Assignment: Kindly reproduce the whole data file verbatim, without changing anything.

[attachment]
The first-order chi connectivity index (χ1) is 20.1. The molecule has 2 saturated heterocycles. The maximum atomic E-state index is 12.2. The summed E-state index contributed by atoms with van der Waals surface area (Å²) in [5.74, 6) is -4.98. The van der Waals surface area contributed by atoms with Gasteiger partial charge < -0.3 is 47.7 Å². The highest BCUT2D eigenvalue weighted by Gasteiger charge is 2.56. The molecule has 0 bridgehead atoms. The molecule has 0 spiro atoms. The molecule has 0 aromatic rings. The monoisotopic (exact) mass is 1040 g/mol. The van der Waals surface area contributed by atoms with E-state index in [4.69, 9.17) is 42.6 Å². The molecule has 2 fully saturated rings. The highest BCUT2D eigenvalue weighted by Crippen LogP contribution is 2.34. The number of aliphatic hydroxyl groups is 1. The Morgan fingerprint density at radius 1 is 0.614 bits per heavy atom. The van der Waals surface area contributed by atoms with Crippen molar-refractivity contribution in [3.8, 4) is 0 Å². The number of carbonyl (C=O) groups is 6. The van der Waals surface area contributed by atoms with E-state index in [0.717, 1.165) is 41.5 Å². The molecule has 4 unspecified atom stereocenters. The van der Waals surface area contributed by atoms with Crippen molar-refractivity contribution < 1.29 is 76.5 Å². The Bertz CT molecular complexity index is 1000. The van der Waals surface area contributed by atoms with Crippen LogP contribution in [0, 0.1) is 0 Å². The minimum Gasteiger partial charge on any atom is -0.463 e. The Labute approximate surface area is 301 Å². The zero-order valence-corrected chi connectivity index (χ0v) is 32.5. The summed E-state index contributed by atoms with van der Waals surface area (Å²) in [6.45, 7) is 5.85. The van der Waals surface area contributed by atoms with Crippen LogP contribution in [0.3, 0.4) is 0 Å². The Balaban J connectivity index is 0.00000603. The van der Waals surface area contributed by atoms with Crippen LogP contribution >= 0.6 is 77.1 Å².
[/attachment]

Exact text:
The first-order chi connectivity index (χ1) is 20.1. The molecule has 2 saturated heterocycles. The maximum atomic E-state index is 12.2. The summed E-state index contributed by atoms with van der Waals surface area (Å²) in [5.74, 6) is -4.98. The van der Waals surface area contributed by atoms with Gasteiger partial charge < -0.3 is 47.7 Å². The highest BCUT2D eigenvalue weighted by Gasteiger charge is 2.56. The molecule has 0 bridgehead atoms. The molecule has 0 spiro atoms. The molecule has 0 aromatic rings. The monoisotopic (exact) mass is 1040 g/mol. The van der Waals surface area contributed by atoms with E-state index in [4.69, 9.17) is 42.6 Å². The molecule has 2 fully saturated rings. The highest BCUT2D eigenvalue weighted by Crippen LogP contribution is 2.34. The number of aliphatic hydroxyl groups is 1. The Morgan fingerprint density at radius 1 is 0.614 bits per heavy atom. The van der Waals surface area contributed by atoms with Crippen molar-refractivity contribution in [3.8, 4) is 0 Å². The number of carbonyl (C=O) groups is 6. The van der Waals surface area contributed by atoms with E-state index in [0.717, 1.165) is 41.5 Å². The molecule has 4 unspecified atom stereocenters. The van der Waals surface area contributed by atoms with Crippen molar-refractivity contribution < 1.29 is 76.5 Å². The Bertz CT molecular complexity index is 1000. The van der Waals surface area contributed by atoms with Crippen LogP contribution in [0, 0.1) is 0 Å². The minimum Gasteiger partial charge on any atom is -0.463 e. The Labute approximate surface area is 301 Å². The zero-order valence-corrected chi connectivity index (χ0v) is 32.5. The summed E-state index contributed by atoms with van der Waals surface area (Å²) in [6.45, 7) is 5.85. The van der Waals surface area contributed by atoms with Crippen LogP contribution in [0.3, 0.4) is 0 Å². The Balaban J connectivity index is 0.00000603. The van der Waals surface area contributed by atoms with Crippen LogP contribution >= 0.6 is 77.1 Å².